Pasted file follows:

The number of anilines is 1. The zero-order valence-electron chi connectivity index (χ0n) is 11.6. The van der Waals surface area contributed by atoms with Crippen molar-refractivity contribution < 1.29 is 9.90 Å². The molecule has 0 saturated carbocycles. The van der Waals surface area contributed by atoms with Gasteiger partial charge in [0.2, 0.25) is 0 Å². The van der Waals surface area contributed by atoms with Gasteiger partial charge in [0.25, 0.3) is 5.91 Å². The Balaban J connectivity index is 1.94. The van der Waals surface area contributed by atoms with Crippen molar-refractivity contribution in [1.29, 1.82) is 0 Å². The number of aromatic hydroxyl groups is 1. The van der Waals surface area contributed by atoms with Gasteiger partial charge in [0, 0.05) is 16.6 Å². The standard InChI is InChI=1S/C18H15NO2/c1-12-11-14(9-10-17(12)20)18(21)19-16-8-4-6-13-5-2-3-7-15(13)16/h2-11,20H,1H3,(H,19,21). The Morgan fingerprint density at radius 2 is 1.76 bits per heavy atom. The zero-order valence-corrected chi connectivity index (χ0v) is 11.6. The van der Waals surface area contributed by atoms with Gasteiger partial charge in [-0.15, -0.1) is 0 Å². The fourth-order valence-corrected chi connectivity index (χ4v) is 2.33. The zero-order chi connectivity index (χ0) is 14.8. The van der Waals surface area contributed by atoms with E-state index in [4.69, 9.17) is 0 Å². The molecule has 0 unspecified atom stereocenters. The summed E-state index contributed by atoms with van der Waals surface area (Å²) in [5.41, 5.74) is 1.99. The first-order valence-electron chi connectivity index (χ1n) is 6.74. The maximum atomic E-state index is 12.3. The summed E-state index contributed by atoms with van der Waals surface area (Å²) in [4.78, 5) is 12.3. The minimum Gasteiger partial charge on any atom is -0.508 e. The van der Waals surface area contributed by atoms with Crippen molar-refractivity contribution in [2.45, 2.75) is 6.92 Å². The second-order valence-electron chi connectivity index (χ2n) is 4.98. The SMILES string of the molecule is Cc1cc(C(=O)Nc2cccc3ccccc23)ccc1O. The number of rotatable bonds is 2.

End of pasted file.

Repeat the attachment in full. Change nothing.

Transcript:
The number of anilines is 1. The zero-order valence-electron chi connectivity index (χ0n) is 11.6. The van der Waals surface area contributed by atoms with Crippen molar-refractivity contribution < 1.29 is 9.90 Å². The molecule has 0 saturated carbocycles. The van der Waals surface area contributed by atoms with Gasteiger partial charge in [0.2, 0.25) is 0 Å². The van der Waals surface area contributed by atoms with Gasteiger partial charge in [0.25, 0.3) is 5.91 Å². The Balaban J connectivity index is 1.94. The van der Waals surface area contributed by atoms with Crippen molar-refractivity contribution in [1.29, 1.82) is 0 Å². The number of aromatic hydroxyl groups is 1. The van der Waals surface area contributed by atoms with Gasteiger partial charge in [0, 0.05) is 16.6 Å². The standard InChI is InChI=1S/C18H15NO2/c1-12-11-14(9-10-17(12)20)18(21)19-16-8-4-6-13-5-2-3-7-15(13)16/h2-11,20H,1H3,(H,19,21). The Morgan fingerprint density at radius 2 is 1.76 bits per heavy atom. The zero-order valence-corrected chi connectivity index (χ0v) is 11.6. The van der Waals surface area contributed by atoms with Gasteiger partial charge in [-0.15, -0.1) is 0 Å². The fourth-order valence-corrected chi connectivity index (χ4v) is 2.33. The zero-order chi connectivity index (χ0) is 14.8. The van der Waals surface area contributed by atoms with E-state index in [4.69, 9.17) is 0 Å². The molecule has 0 unspecified atom stereocenters. The summed E-state index contributed by atoms with van der Waals surface area (Å²) in [5.41, 5.74) is 1.99. The first-order valence-electron chi connectivity index (χ1n) is 6.74. The maximum atomic E-state index is 12.3. The summed E-state index contributed by atoms with van der Waals surface area (Å²) in [4.78, 5) is 12.3. The minimum Gasteiger partial charge on any atom is -0.508 e. The van der Waals surface area contributed by atoms with Crippen molar-refractivity contribution in [2.45, 2.75) is 6.92 Å². The second-order valence-electron chi connectivity index (χ2n) is 4.98. The SMILES string of the molecule is Cc1cc(C(=O)Nc2cccc3ccccc23)ccc1O. The number of rotatable bonds is 2.